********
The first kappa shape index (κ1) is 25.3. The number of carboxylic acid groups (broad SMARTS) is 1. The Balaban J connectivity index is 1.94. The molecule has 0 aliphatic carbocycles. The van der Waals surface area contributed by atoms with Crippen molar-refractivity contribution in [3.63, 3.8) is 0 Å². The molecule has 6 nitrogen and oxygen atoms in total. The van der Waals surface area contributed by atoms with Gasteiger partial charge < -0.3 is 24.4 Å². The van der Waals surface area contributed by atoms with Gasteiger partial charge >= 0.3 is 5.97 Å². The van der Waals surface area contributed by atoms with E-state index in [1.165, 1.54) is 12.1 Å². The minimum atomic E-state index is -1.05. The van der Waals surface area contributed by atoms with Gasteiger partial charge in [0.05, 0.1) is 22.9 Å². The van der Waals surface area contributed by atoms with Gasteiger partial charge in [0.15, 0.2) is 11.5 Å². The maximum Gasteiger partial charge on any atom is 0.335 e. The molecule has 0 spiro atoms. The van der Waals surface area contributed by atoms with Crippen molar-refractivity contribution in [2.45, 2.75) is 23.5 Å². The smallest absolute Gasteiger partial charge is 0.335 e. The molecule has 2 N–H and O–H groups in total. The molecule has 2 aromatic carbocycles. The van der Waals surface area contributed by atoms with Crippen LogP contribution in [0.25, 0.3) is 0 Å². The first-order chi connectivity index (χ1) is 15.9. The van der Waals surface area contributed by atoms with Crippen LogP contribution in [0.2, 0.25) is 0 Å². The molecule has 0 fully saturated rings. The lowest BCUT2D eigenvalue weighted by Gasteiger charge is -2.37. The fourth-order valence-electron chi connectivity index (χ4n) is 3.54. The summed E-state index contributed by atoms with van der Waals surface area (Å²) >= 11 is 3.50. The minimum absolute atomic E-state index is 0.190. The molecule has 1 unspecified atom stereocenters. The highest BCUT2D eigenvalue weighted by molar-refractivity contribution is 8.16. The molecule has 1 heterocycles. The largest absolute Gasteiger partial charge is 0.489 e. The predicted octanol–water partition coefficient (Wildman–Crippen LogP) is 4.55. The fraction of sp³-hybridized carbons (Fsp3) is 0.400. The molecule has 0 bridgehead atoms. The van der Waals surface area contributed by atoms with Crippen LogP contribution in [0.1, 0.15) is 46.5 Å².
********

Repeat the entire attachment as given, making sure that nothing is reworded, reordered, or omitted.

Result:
The first kappa shape index (κ1) is 25.3. The number of carboxylic acid groups (broad SMARTS) is 1. The Balaban J connectivity index is 1.94. The molecule has 0 aliphatic carbocycles. The van der Waals surface area contributed by atoms with Crippen molar-refractivity contribution in [3.63, 3.8) is 0 Å². The molecule has 6 nitrogen and oxygen atoms in total. The van der Waals surface area contributed by atoms with Gasteiger partial charge < -0.3 is 24.4 Å². The van der Waals surface area contributed by atoms with Gasteiger partial charge >= 0.3 is 5.97 Å². The van der Waals surface area contributed by atoms with E-state index in [1.165, 1.54) is 12.1 Å². The minimum atomic E-state index is -1.05. The van der Waals surface area contributed by atoms with Gasteiger partial charge in [0.05, 0.1) is 22.9 Å². The van der Waals surface area contributed by atoms with Gasteiger partial charge in [0.15, 0.2) is 11.5 Å². The maximum Gasteiger partial charge on any atom is 0.335 e. The molecule has 0 spiro atoms. The van der Waals surface area contributed by atoms with Crippen molar-refractivity contribution in [2.45, 2.75) is 23.5 Å². The smallest absolute Gasteiger partial charge is 0.335 e. The molecule has 2 N–H and O–H groups in total. The molecule has 2 aromatic carbocycles. The van der Waals surface area contributed by atoms with Crippen LogP contribution in [0.25, 0.3) is 0 Å². The first-order chi connectivity index (χ1) is 15.9. The van der Waals surface area contributed by atoms with Crippen LogP contribution in [0.2, 0.25) is 0 Å². The molecule has 0 fully saturated rings. The lowest BCUT2D eigenvalue weighted by Gasteiger charge is -2.37. The fourth-order valence-electron chi connectivity index (χ4n) is 3.54. The summed E-state index contributed by atoms with van der Waals surface area (Å²) >= 11 is 3.50. The minimum absolute atomic E-state index is 0.190. The molecule has 1 unspecified atom stereocenters. The highest BCUT2D eigenvalue weighted by molar-refractivity contribution is 8.16. The molecule has 1 heterocycles. The largest absolute Gasteiger partial charge is 0.489 e. The predicted octanol–water partition coefficient (Wildman–Crippen LogP) is 4.55. The fraction of sp³-hybridized carbons (Fsp3) is 0.400. The molecule has 0 bridgehead atoms. The van der Waals surface area contributed by atoms with Crippen LogP contribution in [0.1, 0.15) is 46.5 Å².